Now’s the time to grab longwave DX!

If you’ve been wanting to log France Inter as longwave DX, you’re running out of time. France Inter is shutting down their 162 kHz longwave service on December 31, 2016.

I’m grateful to SWLing Post contributor, Ron, who has persistently reminded me that these are some of the last days to catch France Inter as LW DX here in North America.  Indeed, he shared a bit of interesting and encouraging news a couple weeks ago:

On the Radiodiscussions DX forum, Jim Farmer over in San Antonio got and recorded France Inter on 162 khz using a PK loop and Sony 7600GR.

The PK Loop he’s referring to is this one and, of course, the Sony ICF-SW7600GR is one of my staple portables.

While I’d love to try to grab France Inter with my Sony, my schedule makes it very difficult to arrange. Fortunately, I have SDRs which allow me to record spectrum throughout the night, then review the recordings in the morning.

Throughout the month of December, I’ve been recording a small chunk of longwave spectrum–with my WinRadio Excalibur–during the night and reviewing it in the morning in hopes that I could grab an opening from France Inter.

I was rewarded on December 19, 2016 around 0300 UTC. Though there was atmospheric noise that night in the form of static crashes, I snagged France Inter on 162 kHz.

My spectrum display from the Excalibur.

The 162 kHz carrier was barely above the noise floor (see above), so it was certainly weak signal DX. Here’s an audio sample:

Click here to download the mp3 file.

When that short LW opening happened, I was also able to snag Medi 1 from Morocco on 171 kHz. Again, not fantastic copy, but I’m happy:

Click here to download the mp3.

Mind you, both France Inter and Medi 1 only transmit at 2,000 watts–that’s flea power compared to our shortwave broadcasters. It’s amazing those signals can even hop the Atlantic.

Correction…an SWLing Post reader, qwerty.am, comments:

Actually, the power of France Inter and Medi1 is 2000 kW and 1600 kW respectively. So the power of most SW broadcasters should be called a “flea power” in comparison to what is used on longwave. The smallest output on LW band in Europe is 50 kW, it’s used by Denmark and Czech Rep. The 162 kHz transmitter is closing on Dec 26th, according to the latest news.

Wow!

Again, if you’d like to grab  longwave stations before they disappear, now is the time! Our LW broadcasters are disappearing rapidly. Fortunately, winter (here in the northern hemisphere) is the best time to chase LW DX.

Thanks, again, Ron for your encouragement! I’ll keep listening and recording!

9 thoughts on “Now’s the time to grab longwave DX!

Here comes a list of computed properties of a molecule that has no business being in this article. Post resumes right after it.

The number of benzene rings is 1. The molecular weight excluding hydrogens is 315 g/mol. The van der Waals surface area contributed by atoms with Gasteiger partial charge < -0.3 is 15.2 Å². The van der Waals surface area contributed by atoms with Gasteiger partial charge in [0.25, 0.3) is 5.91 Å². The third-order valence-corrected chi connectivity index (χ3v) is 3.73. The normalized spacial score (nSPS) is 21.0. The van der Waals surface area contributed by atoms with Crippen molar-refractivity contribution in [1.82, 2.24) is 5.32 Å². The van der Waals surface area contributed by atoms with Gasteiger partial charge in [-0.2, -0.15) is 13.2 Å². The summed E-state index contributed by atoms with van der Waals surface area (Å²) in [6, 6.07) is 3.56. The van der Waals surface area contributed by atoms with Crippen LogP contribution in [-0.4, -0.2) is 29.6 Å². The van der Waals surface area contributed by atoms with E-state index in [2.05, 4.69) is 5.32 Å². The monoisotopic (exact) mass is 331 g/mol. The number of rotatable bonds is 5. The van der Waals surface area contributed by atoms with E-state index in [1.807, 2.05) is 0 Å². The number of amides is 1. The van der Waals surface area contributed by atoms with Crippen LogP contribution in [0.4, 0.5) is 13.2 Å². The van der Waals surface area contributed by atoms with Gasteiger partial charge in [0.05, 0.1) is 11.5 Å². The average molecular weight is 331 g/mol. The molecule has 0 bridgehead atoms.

1. qwerty.am

    Actually, the power of France Inter and Medi1 is 2000 kW and 1600 kW respectively. So the power of most SW broadcasters should be called a “flea power” in comparison to what is used on longwave. The smallest output on LW band in Europe is 50 kW, it’s used by Denmark and Czech Rep. The 162 kHz transmitter is closing on Dec 26th, according to the latest news.

    Reply
  2. rtc

    Congratulations!
    Was about to send you this link:

    http://njdtechnologies.net/category/630-meters/

    This is a 630 meter ham website but it is good for both
    LW (below) and MW (above) 472 khz.

    Try for LWBC at your local sunset and some time after.
    Run your receiver in “exalted” mode (bfo on) for better
    weak signal results.

    Are you planning on trying for a QSL?
    Jim sent his report to Radio France since France Inter
    apparently never heard of QSL’s.

    Reply
  3. DanH

    OK, the transmitted power is impressive, but LW is dead to me. I’m not hunting beacons here on the US west coast. West Coast LW beacon hunters please invited to reply. I may change my mind.

    Reply
    1. rtc

      Dan,
      Chasing beacons (or NDB’s,Non Directional Beacons) can be rewarding.
      Most run 25 watts but a few like my local BH 224 run 400.
      They ID in slow Morse Code so you can use a visual chart to “copy”
      them:

      http://www.w1wc.com/morse_code/

      Canadian NDB’s use a continuous tone,broken by the ID…U.S. ones
      just ID.

      You will find them from 198 to 430 khz and 510 to 518 or so;Jim in
      Texas got one on 524 the other night.

      Once you “copy” the ID go here to find its location:

      http://www.dxinfocentre.com/ndb.htm

      or here:

      http://www.airnav.com/navaids/

      Run your receiver with the BFO (SSB setting) on for best results;an
      AM only set will work but not as well.

      At your location you should be able to do Pacific Ocean NDB’s we can only dream of.

      Good NDB DX to you…

      Reply
  4. JimF

    Hi, Thomas. Thanks very much for the mention of my France Inter logging. I’m fairly new to LW DXing, and this was my first ever transatlantic reception on the band! I have to give props to Ron for some great DXing advice and for encouraging me to get the PK loop antenna.

    The location where I received France Inter was a small park I recently discovered that’s just a couple of miles from my home. It has much lower levels of RFI than my house and yard.

    As Ron mentioned, I sent a note to Radio France International to see if they can help with a QSL request. I will let you know what I find out, and I look forward to hearing if you have any success with that. 73s.

    Reply

Leave a Reply

Your email address will not be published. Required fields are marked *